‘Tiger King’ Ruling Could Limit ‘Fair Use’ of Video Clips in Documentaries

Filmmakers are warning that a recent ruling in a copyright suit against Netflix over its “Tiger King” docuseries could restrict the use of video clips in documentaries, and upset a long-held understanding of what constitutes “fair use.”

The 10th Circuit Court of Appeals, based in Denver, ruled in March that the use of a 66-second excerpt from a funeral video was not “transformative” under the Copyright Act. The three-judge panel remanded the case to a lower court to determine if Netflix violated the copyright of Tim Sepi, the videographer who shot the scene.

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Netflix has petitioned the court to reconsider its decision, and has been joined by the Motion Picture Association, the International Documentary Association, Film Independent, and a host of media law professors in raising alarms about the potential chilling effect on non-fiction storytelling.

“It’s a big deal,” said attorney Chris Perez, a co-author of “Clearance & Copyright,” a film industry guide to rights clearance issues. “It disrupts the common practice that documentary filmmakers have been employing for the last couple decades.”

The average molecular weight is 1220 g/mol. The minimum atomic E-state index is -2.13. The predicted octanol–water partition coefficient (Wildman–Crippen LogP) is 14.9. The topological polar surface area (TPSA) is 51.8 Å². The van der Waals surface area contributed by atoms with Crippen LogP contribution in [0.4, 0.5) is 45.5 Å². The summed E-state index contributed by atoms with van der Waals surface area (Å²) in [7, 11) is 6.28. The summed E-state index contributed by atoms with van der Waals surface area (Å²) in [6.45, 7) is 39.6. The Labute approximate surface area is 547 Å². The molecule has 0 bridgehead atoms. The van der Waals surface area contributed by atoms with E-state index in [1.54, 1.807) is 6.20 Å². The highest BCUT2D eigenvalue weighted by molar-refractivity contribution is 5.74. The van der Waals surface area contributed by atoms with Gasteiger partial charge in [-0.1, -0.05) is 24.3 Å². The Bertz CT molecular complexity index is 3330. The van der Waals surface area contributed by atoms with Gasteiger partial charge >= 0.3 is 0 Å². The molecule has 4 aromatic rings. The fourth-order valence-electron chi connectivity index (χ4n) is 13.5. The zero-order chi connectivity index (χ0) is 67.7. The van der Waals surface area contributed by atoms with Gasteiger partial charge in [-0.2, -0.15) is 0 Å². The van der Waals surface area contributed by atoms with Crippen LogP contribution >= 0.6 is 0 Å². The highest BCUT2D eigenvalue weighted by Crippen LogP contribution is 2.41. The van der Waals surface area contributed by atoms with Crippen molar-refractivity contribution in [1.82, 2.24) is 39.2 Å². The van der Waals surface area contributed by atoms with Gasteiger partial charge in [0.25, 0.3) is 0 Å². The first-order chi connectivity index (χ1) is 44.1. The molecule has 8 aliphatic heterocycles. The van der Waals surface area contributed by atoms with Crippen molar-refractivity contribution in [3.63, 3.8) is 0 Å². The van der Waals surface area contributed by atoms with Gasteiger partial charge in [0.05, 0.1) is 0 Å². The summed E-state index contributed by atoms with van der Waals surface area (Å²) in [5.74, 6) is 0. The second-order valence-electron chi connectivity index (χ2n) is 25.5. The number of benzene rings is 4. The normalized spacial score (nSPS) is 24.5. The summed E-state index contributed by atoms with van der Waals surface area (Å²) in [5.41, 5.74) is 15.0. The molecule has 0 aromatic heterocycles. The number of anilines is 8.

Documentaries often pay to license archival footage. But sometimes the copyright holder cannot be found, or refuses to grant a license, or demands too high a price. In those cases, the filmmakers may invoke the “fair use” exception under the Copyright Act, which allows the use of copyrighted material under certain conditions, especially if the use is “transformative.”

True crime documentaries — which have exploded over the last decade — often rely heavily on old news clips or online video obtained without a license.

In the “Tiger King” case, the filmmakers used a clip of zookeeper Joe Exotic giving an off-color eulogy of his husband while dressed in a clerical collar. The original 24-minute video was livestreamed and posted on Exotic’s YouTube page.

“Tiger King” was released in March 2020, and it became an instant pandemic-era hit.

Sepi, who had worked for Exotic as a videographer, sued Netflix in September 2020 in federal court Oklahoma, alleging that the filmmakers had taken a clip from the funeral, along with seven other clips, without his approval and without any credit.

The district judge threw out the case, finding that the seven other clips were shot while he was working for Exotic, and were therefore considered “work for hire.”

The judge ruled that the funeral clip — shot after Sepi resigned — was “fair use” because the filmmakers had added their own perspective to Sepi’s raw material, thereby transforming it into something new.

The 10th Circuit overturned that portion of the ruling, finding that the filmmakers were not commenting on Sepi’s footage. Instead, they were using Sepi’s footage to comment on Exotic, which the panel found was not sufficiently “transformative” of the original work.

“In other words, the purported commentary did not ‘comment’ on the original composition, but rather targeted a character in the composition,” wrote Judge Jerome Holmes, on behalf of the panel. “Defendants simply wished to use Mr. Sepi’s Funeral Video to convey a new meaning or message — viz., commenting on and criticizing Mr. Exotic.”